As I have already mentioned in several social media outlets, my next official Speaking Engagement will be as a featured speaker for the April 20 Poetry Slam 4 SAAM (www.slam4saam.eventbrite.com). While I most certainly look forward to this event, I can’t help but also acknowledge all the feelings it also stirs up for me. Luckily, I still have a little over three weeks to prepare myself and organize my thoughts. What’s more telling is I have realized is the process of letting go is not what strangers and acquaintances want to make it out to be. So many people become uncomfortable when I share the face that I was raped. And, the brave people who dare to comment on a very personal, hurtful, and loss-filled experience are very likely to say something offensive – not always but quite frequently.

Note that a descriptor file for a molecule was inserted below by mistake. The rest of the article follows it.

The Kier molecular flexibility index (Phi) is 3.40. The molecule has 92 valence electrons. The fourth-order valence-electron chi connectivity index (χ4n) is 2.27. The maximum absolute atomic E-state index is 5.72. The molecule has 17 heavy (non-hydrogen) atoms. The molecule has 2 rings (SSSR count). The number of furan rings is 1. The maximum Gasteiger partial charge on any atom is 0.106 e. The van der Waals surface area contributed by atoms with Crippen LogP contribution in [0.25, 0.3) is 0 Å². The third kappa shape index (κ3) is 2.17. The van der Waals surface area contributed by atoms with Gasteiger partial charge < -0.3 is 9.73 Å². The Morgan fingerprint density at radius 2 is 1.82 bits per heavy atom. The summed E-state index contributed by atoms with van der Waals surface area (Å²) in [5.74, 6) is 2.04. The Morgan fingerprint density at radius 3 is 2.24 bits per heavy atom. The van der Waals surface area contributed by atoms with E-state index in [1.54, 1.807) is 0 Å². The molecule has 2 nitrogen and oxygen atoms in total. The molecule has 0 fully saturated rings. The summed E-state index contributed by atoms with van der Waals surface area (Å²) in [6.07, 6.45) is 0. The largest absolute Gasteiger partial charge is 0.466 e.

In some ways, I feel like I’m finally coming full circle. For a long time, I knew it was easier to shove the whole horrid experience to the back out my mind because that was exactly what I did not want to deal with, other people’s opinions. Rape is the only crime where the victim is automatically blamed for the crime. Very few people’s first thought is to unfailingly believe and support the person – girl or guy – who was attacked. The fact of the matter is only a small percentage of rapes are false claims. I feel like their is a hesitation to admit to this monstrous act that occurs in our society in all parts of the world. Moreover, it is a delicate issue because it is about an act that is supposed to be associated with love and intimacy. Rape turns a beautiful representation of love into something ugly. For a time, once I began admitting to myself and others that I was raped, I felt like my life had fully turned into the ugly mess I had tried so hard to avoid. Yet, the old saying goes “time heals all wounds” and while I believe time has helped in some ways I also believe I lost so much that I can not regain. Being scarred by the aftermath of speaking out has tested me greatly. However, where I stand today has truly shown me the true character of the people around me. Now I know that I’m stronger than I led myself to believe. And, while I do accept that I am the survivor of something horrific, I also like to believe that I more than just a survivor. I believe that who I am as a whole and my character is what the rapist could never take away from me. I will always be more than a survivor and that fact was solidified the day I finally started talking about being raped because I finally feel like I am doing something to create change. Together I hope we can change the unfair stigmas associated with rape.